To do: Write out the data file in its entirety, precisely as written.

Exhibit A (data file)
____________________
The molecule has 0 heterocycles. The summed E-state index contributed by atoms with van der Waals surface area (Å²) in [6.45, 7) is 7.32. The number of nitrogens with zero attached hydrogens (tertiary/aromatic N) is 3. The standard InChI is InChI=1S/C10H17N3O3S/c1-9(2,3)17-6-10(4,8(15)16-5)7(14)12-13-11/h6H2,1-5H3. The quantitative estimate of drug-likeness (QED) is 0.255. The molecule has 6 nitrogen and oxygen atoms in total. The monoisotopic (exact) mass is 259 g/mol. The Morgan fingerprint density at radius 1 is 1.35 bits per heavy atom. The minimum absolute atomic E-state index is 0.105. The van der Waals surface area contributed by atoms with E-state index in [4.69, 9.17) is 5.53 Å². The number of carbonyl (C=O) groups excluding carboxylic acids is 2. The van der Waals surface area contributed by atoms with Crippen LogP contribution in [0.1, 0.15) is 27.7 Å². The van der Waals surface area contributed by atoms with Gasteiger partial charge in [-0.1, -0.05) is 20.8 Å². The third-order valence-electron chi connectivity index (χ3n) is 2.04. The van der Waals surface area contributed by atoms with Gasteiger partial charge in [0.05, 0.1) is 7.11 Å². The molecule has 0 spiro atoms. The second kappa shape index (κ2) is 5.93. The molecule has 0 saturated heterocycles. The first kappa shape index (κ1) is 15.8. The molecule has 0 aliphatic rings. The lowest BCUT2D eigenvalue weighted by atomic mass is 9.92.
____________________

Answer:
The molecule has 0 heterocycles. The summed E-state index contributed by atoms with van der Waals surface area (Å²) in [6.45, 7) is 7.32. The number of nitrogens with zero attached hydrogens (tertiary/aromatic N) is 3. The standard InChI is InChI=1S/C10H17N3O3S/c1-9(2,3)17-6-10(4,8(15)16-5)7(14)12-13-11/h6H2,1-5H3. The quantitative estimate of drug-likeness (QED) is 0.255. The molecule has 6 nitrogen and oxygen atoms in total. The monoisotopic (exact) mass is 259 g/mol. The Morgan fingerprint density at radius 1 is 1.35 bits per heavy atom. The minimum absolute atomic E-state index is 0.105. The van der Waals surface area contributed by atoms with E-state index in [4.69, 9.17) is 5.53 Å². The number of carbonyl (C=O) groups excluding carboxylic acids is 2. The van der Waals surface area contributed by atoms with Crippen LogP contribution in [0.1, 0.15) is 27.7 Å². The van der Waals surface area contributed by atoms with Gasteiger partial charge in [-0.1, -0.05) is 20.8 Å². The third-order valence-electron chi connectivity index (χ3n) is 2.04. The van der Waals surface area contributed by atoms with Gasteiger partial charge in [0.05, 0.1) is 7.11 Å². The molecule has 0 spiro atoms. The second kappa shape index (κ2) is 5.93. The molecule has 0 saturated heterocycles. The first kappa shape index (κ1) is 15.8. The molecule has 0 aliphatic rings. The lowest BCUT2D eigenvalue weighted by atomic mass is 9.92.